Portable Towers Might One Day Let Air Traffic Controllers Work From Home

So maybe safely guiding in aeroplanes from the comfort of a living room couch isn't the greatest idea. But that's exactly what Saab's new remote air traffic control towers will allow. Some day ATC crews won't have to be anywhere near an airport to do their job.

At the moment, in airports all over the world, air traffic controllers sit perched in towers high above the tarmac, keeping an eye on planes on the ground and in the air. But building a tower is expensive — at least building one large enough to house people. So Saab has proposed a considerably simpler structure supporting an elevated platform filled with video cameras that constantly capture a full 360-degree image of the airport. That data, as well as feeds from a controllable zoom camera, can then be fed to a remote location where the video can be projected onto screens surrounding ATC crews.

The technology essentially creates a virtual version of a control tower, except that it's located on the ground, and not necessarily anywhere near the airport it's monitoring. Now, there is always the chance the network connecting the tower to the remote facility could fail, so the idea probably won't be implemented without a reliable backup. But in theory, the tower could be packed with additional technology providing controllers with crystal clear night vision, or even infra-red technologies so they could still monitor aircraft even in a heavy fog. Some terrific innovation, but maybe not the best idea after last year's epidemic of snoozing ATCs. [Smithsonian via BoingBoing]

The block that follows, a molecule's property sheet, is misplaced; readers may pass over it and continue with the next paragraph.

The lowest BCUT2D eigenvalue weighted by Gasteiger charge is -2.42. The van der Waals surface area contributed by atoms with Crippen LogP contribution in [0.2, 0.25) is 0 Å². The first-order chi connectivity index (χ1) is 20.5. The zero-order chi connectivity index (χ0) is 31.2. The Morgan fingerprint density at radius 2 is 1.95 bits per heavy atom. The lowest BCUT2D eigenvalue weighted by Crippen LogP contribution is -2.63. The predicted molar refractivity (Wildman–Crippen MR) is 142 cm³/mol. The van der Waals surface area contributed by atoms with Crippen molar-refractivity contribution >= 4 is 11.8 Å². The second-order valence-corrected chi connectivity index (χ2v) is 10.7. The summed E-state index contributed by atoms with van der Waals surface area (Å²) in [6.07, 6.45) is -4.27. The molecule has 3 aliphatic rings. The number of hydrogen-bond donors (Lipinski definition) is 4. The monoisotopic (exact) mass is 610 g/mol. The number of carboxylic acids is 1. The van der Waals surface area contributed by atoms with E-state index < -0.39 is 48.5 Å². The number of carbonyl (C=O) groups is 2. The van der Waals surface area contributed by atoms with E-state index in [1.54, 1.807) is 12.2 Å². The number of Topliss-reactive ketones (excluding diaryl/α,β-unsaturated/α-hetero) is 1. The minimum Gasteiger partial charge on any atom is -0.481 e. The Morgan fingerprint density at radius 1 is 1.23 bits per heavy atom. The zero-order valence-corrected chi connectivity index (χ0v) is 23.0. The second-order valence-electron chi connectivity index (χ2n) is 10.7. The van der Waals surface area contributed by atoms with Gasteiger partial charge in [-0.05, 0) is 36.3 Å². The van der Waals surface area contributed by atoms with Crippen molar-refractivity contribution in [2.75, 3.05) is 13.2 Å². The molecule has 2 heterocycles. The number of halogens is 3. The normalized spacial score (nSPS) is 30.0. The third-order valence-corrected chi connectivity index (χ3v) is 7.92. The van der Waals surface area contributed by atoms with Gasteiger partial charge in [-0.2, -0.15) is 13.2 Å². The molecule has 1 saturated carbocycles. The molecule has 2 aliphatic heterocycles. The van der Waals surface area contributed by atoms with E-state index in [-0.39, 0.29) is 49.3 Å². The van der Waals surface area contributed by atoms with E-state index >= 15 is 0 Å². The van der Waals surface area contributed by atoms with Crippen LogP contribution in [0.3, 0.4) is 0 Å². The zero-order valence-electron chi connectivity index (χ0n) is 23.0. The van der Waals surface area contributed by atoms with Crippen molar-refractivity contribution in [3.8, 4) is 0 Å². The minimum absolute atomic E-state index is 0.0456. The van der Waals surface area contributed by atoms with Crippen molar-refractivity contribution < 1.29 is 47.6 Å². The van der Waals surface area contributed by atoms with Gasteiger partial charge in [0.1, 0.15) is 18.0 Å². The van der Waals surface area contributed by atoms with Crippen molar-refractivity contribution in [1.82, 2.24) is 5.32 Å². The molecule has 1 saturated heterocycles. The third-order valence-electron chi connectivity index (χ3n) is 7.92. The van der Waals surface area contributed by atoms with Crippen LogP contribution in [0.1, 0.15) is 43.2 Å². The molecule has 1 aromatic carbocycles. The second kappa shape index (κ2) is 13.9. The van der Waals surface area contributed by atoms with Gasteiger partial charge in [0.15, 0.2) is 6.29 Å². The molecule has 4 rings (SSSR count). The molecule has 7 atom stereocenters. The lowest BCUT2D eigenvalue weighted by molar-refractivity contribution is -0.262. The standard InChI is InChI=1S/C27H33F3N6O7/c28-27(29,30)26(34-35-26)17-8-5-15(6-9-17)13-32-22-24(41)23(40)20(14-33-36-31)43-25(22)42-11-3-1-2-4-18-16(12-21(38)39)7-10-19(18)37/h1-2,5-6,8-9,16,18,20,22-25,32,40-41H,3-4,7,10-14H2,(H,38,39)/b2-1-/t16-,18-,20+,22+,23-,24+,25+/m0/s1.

This technology is being installed for Alice Springs Airport, on a trial basis. The air traffic controllers will be in Adelaide. It seems to promise much for the future of air traffic control. I can see it being used at a number of Australian airports where there are a number of high use airports that are so remote that building towers and maintaining them would be terribly expensive.

    We can outsource air traffic control to India now.

    Don't think so; too much latency for control over that distance to be practical. Standards, both legal and public expectation would make it impossible anyway.

    mmm, with security breaches being exposed in all high connected business and tools, you would hope they had a flawless system of security... (which is impossible unless disconnected in every-way from the interwebz)... Otherwise terrorists can destroy a plane from their couch.

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